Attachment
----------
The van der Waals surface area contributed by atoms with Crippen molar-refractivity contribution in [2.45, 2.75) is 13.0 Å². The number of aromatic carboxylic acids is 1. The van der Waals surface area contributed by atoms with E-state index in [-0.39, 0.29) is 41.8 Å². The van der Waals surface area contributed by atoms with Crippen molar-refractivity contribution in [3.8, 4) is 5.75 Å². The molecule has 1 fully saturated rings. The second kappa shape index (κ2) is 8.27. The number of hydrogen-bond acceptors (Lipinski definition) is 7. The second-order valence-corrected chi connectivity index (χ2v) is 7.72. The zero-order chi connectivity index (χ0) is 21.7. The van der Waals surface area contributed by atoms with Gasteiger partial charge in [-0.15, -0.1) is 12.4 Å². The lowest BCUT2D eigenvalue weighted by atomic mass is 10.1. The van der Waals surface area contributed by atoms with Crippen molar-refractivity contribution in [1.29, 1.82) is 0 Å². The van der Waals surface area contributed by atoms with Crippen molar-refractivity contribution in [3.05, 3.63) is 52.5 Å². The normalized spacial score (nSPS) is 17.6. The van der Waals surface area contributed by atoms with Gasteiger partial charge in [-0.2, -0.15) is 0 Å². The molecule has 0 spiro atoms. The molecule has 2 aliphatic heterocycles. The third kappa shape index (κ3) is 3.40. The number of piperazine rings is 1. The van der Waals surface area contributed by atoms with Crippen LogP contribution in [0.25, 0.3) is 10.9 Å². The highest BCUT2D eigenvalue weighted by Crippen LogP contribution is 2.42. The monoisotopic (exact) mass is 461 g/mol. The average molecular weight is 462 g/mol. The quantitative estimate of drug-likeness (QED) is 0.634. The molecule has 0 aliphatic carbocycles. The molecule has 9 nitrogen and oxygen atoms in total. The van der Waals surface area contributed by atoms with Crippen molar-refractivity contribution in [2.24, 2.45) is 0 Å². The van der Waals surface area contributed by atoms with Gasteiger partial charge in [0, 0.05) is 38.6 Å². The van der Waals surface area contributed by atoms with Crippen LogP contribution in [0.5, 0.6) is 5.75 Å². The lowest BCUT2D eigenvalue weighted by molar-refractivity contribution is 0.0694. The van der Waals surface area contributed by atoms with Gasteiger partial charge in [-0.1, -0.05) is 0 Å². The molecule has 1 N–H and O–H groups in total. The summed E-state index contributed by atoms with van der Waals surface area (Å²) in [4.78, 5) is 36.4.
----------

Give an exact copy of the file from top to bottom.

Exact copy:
The van der Waals surface area contributed by atoms with Crippen molar-refractivity contribution in [2.45, 2.75) is 13.0 Å². The number of aromatic carboxylic acids is 1. The van der Waals surface area contributed by atoms with E-state index in [-0.39, 0.29) is 41.8 Å². The van der Waals surface area contributed by atoms with Crippen molar-refractivity contribution in [3.8, 4) is 5.75 Å². The molecule has 1 fully saturated rings. The second kappa shape index (κ2) is 8.27. The number of hydrogen-bond acceptors (Lipinski definition) is 7. The second-order valence-corrected chi connectivity index (χ2v) is 7.72. The zero-order chi connectivity index (χ0) is 21.7. The van der Waals surface area contributed by atoms with Gasteiger partial charge in [-0.15, -0.1) is 12.4 Å². The lowest BCUT2D eigenvalue weighted by atomic mass is 10.1. The van der Waals surface area contributed by atoms with Crippen molar-refractivity contribution in [1.29, 1.82) is 0 Å². The van der Waals surface area contributed by atoms with Crippen molar-refractivity contribution in [3.05, 3.63) is 52.5 Å². The normalized spacial score (nSPS) is 17.6. The van der Waals surface area contributed by atoms with Gasteiger partial charge in [-0.2, -0.15) is 0 Å². The molecule has 0 spiro atoms. The molecule has 2 aliphatic heterocycles. The third kappa shape index (κ3) is 3.40. The number of piperazine rings is 1. The van der Waals surface area contributed by atoms with Crippen LogP contribution in [0.25, 0.3) is 10.9 Å². The highest BCUT2D eigenvalue weighted by Crippen LogP contribution is 2.42. The monoisotopic (exact) mass is 461 g/mol. The average molecular weight is 462 g/mol. The quantitative estimate of drug-likeness (QED) is 0.634. The molecule has 0 aliphatic carbocycles. The molecule has 9 nitrogen and oxygen atoms in total. The van der Waals surface area contributed by atoms with Crippen molar-refractivity contribution in [2.24, 2.45) is 0 Å². The van der Waals surface area contributed by atoms with Gasteiger partial charge in [0, 0.05) is 38.6 Å². The van der Waals surface area contributed by atoms with Crippen LogP contribution in [0.5, 0.6) is 5.75 Å². The lowest BCUT2D eigenvalue weighted by molar-refractivity contribution is 0.0694. The van der Waals surface area contributed by atoms with Gasteiger partial charge in [-0.1, -0.05) is 0 Å². The molecule has 1 N–H and O–H groups in total. The summed E-state index contributed by atoms with van der Waals surface area (Å²) in [4.78, 5) is 36.4.